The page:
Dele

Former Estate Planning Attorney

The only thing that stood in my way was 50 hours of pro bono work. A friend suggested that I volunteer at Open Door Legal– I decided to give it a shot.

“I grew up on three different continents: Africa, Europe, and North America. My global childhood exposed me to various cultures and made me feel at home with strangers. Now, I know how to create community wherever I go.

After law school, I was living in the U.S. and was about to become a licensed attorney. The only thing that stood in my way was 50 hours of pro bono work. A friend suggested that I volunteer at Open Door Legal– I decided to give it a shot.

On my first day, Adrian told me about his journey to start ODL. He dropped everything and moved across the country to build an entirely new kind of legal aid organization. I was inspired.

When I first began working at ODL I was nervous. I didn’t know much about Bayview, and I was afraid that I wouldn’t be able to make a home here. Thankfully, the community welcomed me with open arms. Clients invited me over for meals and introduced me to their families. I was shocked by how comfortable I felt.

In six short weeks, I completed my 50 hours of work– but I wasn’t done with ODL yet. I stayed for three more years, during which I created our estate planning program from scratch.

Estate planning is all about finding ways to pass on what you’ve built in your lifetime to your loved ones. I no longer work at Open Door Legal, but I am so grateful to know that the connections I made with clients and the programs I helped found will continue to grow and shape the community.”

Photography © Dale Tan

Ever since childhood, our co-founder Adrian has been dedicated to reducing poverty.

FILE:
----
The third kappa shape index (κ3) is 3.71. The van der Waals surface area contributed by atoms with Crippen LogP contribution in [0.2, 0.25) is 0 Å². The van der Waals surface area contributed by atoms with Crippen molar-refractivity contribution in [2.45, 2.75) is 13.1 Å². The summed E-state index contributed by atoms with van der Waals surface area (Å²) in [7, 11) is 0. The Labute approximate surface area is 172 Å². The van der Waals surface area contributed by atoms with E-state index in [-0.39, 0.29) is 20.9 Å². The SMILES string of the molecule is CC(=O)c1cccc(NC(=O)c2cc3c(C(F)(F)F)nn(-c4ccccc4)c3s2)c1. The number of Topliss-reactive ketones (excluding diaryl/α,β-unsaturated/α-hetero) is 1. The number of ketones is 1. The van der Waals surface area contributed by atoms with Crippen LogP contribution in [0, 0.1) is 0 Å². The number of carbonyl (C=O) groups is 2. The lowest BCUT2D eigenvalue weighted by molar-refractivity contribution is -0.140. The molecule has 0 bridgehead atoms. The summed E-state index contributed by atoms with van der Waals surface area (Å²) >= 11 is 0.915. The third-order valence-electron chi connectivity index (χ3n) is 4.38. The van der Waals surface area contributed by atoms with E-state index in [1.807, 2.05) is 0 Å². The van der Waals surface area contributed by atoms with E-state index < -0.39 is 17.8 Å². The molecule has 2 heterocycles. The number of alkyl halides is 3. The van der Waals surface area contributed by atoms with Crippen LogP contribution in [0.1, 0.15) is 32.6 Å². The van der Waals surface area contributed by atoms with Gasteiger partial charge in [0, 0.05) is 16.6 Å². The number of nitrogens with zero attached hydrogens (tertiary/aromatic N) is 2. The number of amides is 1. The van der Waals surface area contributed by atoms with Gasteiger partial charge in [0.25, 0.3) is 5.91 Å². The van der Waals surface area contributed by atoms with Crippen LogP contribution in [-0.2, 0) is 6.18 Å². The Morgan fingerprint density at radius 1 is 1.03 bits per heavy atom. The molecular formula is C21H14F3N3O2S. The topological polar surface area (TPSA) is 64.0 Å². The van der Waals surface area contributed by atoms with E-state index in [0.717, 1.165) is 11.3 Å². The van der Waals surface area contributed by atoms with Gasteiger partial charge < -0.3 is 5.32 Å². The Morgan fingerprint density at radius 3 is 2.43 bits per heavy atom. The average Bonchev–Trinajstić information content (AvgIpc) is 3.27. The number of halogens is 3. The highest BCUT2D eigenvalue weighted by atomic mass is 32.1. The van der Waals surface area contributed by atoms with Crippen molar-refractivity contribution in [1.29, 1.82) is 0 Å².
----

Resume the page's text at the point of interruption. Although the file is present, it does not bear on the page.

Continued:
He studied systemic poverty in college and went to work in the field for a few years. Eventually, he had a thesis that legal aid was the most cost-effective way to address poverty in America. He wrote up a business plan and used it to apply to law school. 

The idea was to create the country’s first system of universal access to civil legal representation that ensures everyone can obtain timely, competent legal help for any legal issue, regardless of ability to pay. That had never been done before in the history of the United States.

In law school, he met Virginia, our Programs Director. Together, they co-founded the organization, two weeks after Adrian passed the bar.

When we opened we put a sign in the window, and with just that marketing and almost no other outreach we were overwhelmed with requests for help from people with good cases who had been turned away everywhere else.

Our first year we had revenue of $35,000. We would hand shred documents because a shredder was too expensive. Despite the financial challenges, we were able to work on over 280 cases in everything from housing law to family law to consumer law in the first year alone.

The hours were extreme, the pay was low, and the learning curve was steep. Still, we persisted. We knew that almost everyone we helped was not able to receive services anywhere else. Eventually, we attracted the interest of funders. We tripled our revenue for several years in a row. In 2015, we won the Bay Area Google Impact Challenge, which enabled us to expand even more. In 2019, we secured additional funding from the city that allowed us to open two new centers in the Excelsior and Western Addition.

As of 2020, our staff has grown to 27 full-time employees. We’ve shown that universal access is possible. Now, we plan to scale city-wide, make San Francisco the first city in the country’s history to have universal access to legal help, and become a model for national replication.